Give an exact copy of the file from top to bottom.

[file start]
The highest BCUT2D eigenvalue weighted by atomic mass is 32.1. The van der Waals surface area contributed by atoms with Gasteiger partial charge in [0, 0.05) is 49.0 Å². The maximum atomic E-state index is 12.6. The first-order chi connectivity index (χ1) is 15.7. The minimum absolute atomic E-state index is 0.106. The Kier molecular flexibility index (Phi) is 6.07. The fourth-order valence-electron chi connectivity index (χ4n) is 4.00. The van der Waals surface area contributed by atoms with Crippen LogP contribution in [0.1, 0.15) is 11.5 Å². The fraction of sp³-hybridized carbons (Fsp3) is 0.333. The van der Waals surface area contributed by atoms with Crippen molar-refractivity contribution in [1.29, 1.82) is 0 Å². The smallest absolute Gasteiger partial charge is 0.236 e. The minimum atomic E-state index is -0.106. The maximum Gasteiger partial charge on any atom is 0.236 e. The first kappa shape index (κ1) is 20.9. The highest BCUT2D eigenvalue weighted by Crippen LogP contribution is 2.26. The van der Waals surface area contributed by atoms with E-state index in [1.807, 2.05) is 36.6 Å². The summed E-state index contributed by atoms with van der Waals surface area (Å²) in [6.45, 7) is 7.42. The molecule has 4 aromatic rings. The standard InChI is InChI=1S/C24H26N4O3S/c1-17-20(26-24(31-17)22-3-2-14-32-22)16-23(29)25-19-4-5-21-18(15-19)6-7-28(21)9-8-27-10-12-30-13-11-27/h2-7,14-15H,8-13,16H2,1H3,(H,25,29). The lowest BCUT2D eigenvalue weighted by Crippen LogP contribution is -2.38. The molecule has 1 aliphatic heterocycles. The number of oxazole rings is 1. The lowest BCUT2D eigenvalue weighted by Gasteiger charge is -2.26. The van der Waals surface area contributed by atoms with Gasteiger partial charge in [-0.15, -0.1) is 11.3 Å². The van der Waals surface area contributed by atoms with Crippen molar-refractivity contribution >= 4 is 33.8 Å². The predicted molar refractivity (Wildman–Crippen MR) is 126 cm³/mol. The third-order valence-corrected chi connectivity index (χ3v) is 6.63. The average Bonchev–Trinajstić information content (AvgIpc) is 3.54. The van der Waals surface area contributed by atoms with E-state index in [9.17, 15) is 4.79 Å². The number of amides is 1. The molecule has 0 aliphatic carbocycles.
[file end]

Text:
The highest BCUT2D eigenvalue weighted by atomic mass is 32.1. The van der Waals surface area contributed by atoms with Gasteiger partial charge in [0, 0.05) is 49.0 Å². The maximum atomic E-state index is 12.6. The first-order chi connectivity index (χ1) is 15.7. The minimum absolute atomic E-state index is 0.106. The Kier molecular flexibility index (Phi) is 6.07. The fourth-order valence-electron chi connectivity index (χ4n) is 4.00. The van der Waals surface area contributed by atoms with Crippen LogP contribution in [0.1, 0.15) is 11.5 Å². The fraction of sp³-hybridized carbons (Fsp3) is 0.333. The van der Waals surface area contributed by atoms with Crippen molar-refractivity contribution in [1.29, 1.82) is 0 Å². The smallest absolute Gasteiger partial charge is 0.236 e. The minimum atomic E-state index is -0.106. The maximum Gasteiger partial charge on any atom is 0.236 e. The first kappa shape index (κ1) is 20.9. The highest BCUT2D eigenvalue weighted by Crippen LogP contribution is 2.26. The van der Waals surface area contributed by atoms with E-state index in [1.807, 2.05) is 36.6 Å². The summed E-state index contributed by atoms with van der Waals surface area (Å²) in [6.45, 7) is 7.42. The molecule has 4 aromatic rings. The standard InChI is InChI=1S/C24H26N4O3S/c1-17-20(26-24(31-17)22-3-2-14-32-22)16-23(29)25-19-4-5-21-18(15-19)6-7-28(21)9-8-27-10-12-30-13-11-27/h2-7,14-15H,8-13,16H2,1H3,(H,25,29). The lowest BCUT2D eigenvalue weighted by Crippen LogP contribution is -2.38. The molecule has 1 aliphatic heterocycles. The number of oxazole rings is 1. The lowest BCUT2D eigenvalue weighted by Gasteiger charge is -2.26. The van der Waals surface area contributed by atoms with Gasteiger partial charge in [-0.15, -0.1) is 11.3 Å². The van der Waals surface area contributed by atoms with Crippen molar-refractivity contribution >= 4 is 33.8 Å². The predicted molar refractivity (Wildman–Crippen MR) is 126 cm³/mol. The third-order valence-corrected chi connectivity index (χ3v) is 6.63. The average Bonchev–Trinajstić information content (AvgIpc) is 3.54. The van der Waals surface area contributed by atoms with E-state index in [9.17, 15) is 4.79 Å². The number of amides is 1. The molecule has 0 aliphatic carbocycles.